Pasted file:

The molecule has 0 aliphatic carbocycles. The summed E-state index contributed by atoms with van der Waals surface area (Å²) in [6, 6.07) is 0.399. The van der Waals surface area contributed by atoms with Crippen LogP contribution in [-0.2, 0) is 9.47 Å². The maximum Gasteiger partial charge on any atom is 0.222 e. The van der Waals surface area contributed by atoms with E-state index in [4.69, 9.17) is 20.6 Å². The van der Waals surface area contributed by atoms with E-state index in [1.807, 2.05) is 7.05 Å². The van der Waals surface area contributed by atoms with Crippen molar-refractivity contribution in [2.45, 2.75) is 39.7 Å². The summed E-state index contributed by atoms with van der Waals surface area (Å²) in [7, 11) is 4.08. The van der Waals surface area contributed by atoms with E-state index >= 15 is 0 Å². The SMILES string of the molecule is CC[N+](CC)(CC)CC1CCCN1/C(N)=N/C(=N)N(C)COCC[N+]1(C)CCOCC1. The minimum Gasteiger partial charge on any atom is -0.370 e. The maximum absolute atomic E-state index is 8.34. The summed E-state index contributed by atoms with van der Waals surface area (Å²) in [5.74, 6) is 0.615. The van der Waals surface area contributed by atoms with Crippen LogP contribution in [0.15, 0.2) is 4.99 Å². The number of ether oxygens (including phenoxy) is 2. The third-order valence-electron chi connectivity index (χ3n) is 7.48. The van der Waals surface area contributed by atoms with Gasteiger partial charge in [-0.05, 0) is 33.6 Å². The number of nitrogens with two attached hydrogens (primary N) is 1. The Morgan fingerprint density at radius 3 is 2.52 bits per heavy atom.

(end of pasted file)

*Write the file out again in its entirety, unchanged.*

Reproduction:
The molecule has 0 aliphatic carbocycles. The summed E-state index contributed by atoms with van der Waals surface area (Å²) in [6, 6.07) is 0.399. The van der Waals surface area contributed by atoms with Crippen LogP contribution in [-0.2, 0) is 9.47 Å². The maximum Gasteiger partial charge on any atom is 0.222 e. The van der Waals surface area contributed by atoms with E-state index in [4.69, 9.17) is 20.6 Å². The van der Waals surface area contributed by atoms with E-state index in [1.807, 2.05) is 7.05 Å². The van der Waals surface area contributed by atoms with Crippen molar-refractivity contribution in [2.45, 2.75) is 39.7 Å². The summed E-state index contributed by atoms with van der Waals surface area (Å²) in [7, 11) is 4.08. The van der Waals surface area contributed by atoms with E-state index >= 15 is 0 Å². The SMILES string of the molecule is CC[N+](CC)(CC)CC1CCCN1/C(N)=N/C(=N)N(C)COCC[N+]1(C)CCOCC1. The minimum Gasteiger partial charge on any atom is -0.370 e. The maximum absolute atomic E-state index is 8.34. The summed E-state index contributed by atoms with van der Waals surface area (Å²) in [5.74, 6) is 0.615. The van der Waals surface area contributed by atoms with Crippen LogP contribution in [0.15, 0.2) is 4.99 Å². The number of ether oxygens (including phenoxy) is 2. The third-order valence-electron chi connectivity index (χ3n) is 7.48. The van der Waals surface area contributed by atoms with Gasteiger partial charge in [-0.05, 0) is 33.6 Å². The number of nitrogens with two attached hydrogens (primary N) is 1. The Morgan fingerprint density at radius 3 is 2.52 bits per heavy atom.